In response to the settlement, Standard filed an action in Illinois state court for a declaratory judgment that it had no duty to indemnify the TCPA damages, claiming that they were an uninsurable penalty. The trial court granted Standard’s motion for summary judgment, and the appellate court affirmed, holding “the $500 in liquidated damages provided in the TCPA is a penalty and is in the nature of punitive damages. They are not insurable as a matter of Illinois law and public policy and are not recoverable from Standard.” Standard Mut. Ins. Co., 975 N.E.2d 1099, 975 N.E.2d 1099, 1106 (Ill. App. Ct. 2012), rev’d, 989 N.E.2d 591, 599–600 (Ill. 2013). The appellate court reasoned that the TCPA’s damages of $500-per-fax were “far in excess of the [fax’s] cost to the recipient,” which would amount to no more than “the cost of a sheet of paper and some toner, as well as the brief time involved in an employee taking the unwanted fax from the fax machine.” Id. at 1105. Thus, the appellate court concluded that the statutory damages of $500-per-violation “is a penalty to the sender.” Id.

Reversing the appellate court’s decision, the Illinois Supreme Court held that “[t]he manifest purpose of the TCPA is remedial and not penal.” Standard, 989 N.E.2d 591, 599. In support, the Supreme Court cited Congressional findings that “blast faxes” impose a burden on interstate commerce involving not only “loss of paper and ink,” but also significant “annoyance and inconvenience,” making the damages at least partially directed towards compensating subjective, non-economic damages. Id. at 599–600. The Supreme Court also reasoned that “Congress intended the $500 liquidated damages available under the TCPA to be, at least in part, an incentive for private parties to enforce the statute. This added incentive is necessary because the actual losses associated with individual violations of the TCPA are small.” Id. at 600. Besides liquidated damages, the statute included potential treble damages that were much more obviously punitive in nature, suggesting to the Supreme Court that the default liquidated damages were not intended to be penal as well. Id. at 600.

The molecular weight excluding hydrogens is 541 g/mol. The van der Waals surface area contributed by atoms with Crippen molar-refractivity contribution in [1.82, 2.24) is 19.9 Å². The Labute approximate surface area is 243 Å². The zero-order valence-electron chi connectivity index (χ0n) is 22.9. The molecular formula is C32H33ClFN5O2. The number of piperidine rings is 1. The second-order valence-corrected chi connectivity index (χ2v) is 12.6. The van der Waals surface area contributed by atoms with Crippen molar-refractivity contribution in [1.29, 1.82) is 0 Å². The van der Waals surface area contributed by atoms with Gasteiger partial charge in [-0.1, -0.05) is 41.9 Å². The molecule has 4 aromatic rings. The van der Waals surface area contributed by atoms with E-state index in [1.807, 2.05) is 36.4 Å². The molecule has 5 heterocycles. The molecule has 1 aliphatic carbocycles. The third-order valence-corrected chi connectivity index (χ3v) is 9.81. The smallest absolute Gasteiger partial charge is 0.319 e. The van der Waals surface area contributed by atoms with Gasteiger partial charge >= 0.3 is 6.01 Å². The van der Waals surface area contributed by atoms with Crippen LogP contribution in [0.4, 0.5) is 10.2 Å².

On remand, the appellate court held the policyholder did not breach his duty to obtain the insurer’s consent to settlement. Standard, 2014 WL 272773, at *6. Because Standard had raised policy defenses when agreeing to provide a defense under a reservation of rights, the appellate court reasoned Standard’s judgment of whether to fund the settlement was clouded by a conflict of interest. Id. Thus, the policyholder was relieved of his duty to obtain Standard’s approval to settle. Id. This duty also was relieved because the settlement did not prejudice Standard’s interests and was clearly reasonable: “[t]he amount was supported by simple math,” i.e., $500-per-violation multiplied by the number of violations alleged. Id. at *7.

The reasoning in this cases as to the insurability of damages under the TCPA should be applicable to claims for liquidated damages under other statutes. Policyholders should push back against insurers’ contentions that they cannot indemnify statutory liquidated damages. In addition, this case demonstrates important limits to an insurer’s right to insist on obtaining consent to a settlement, limits that policyholders should keep in mind.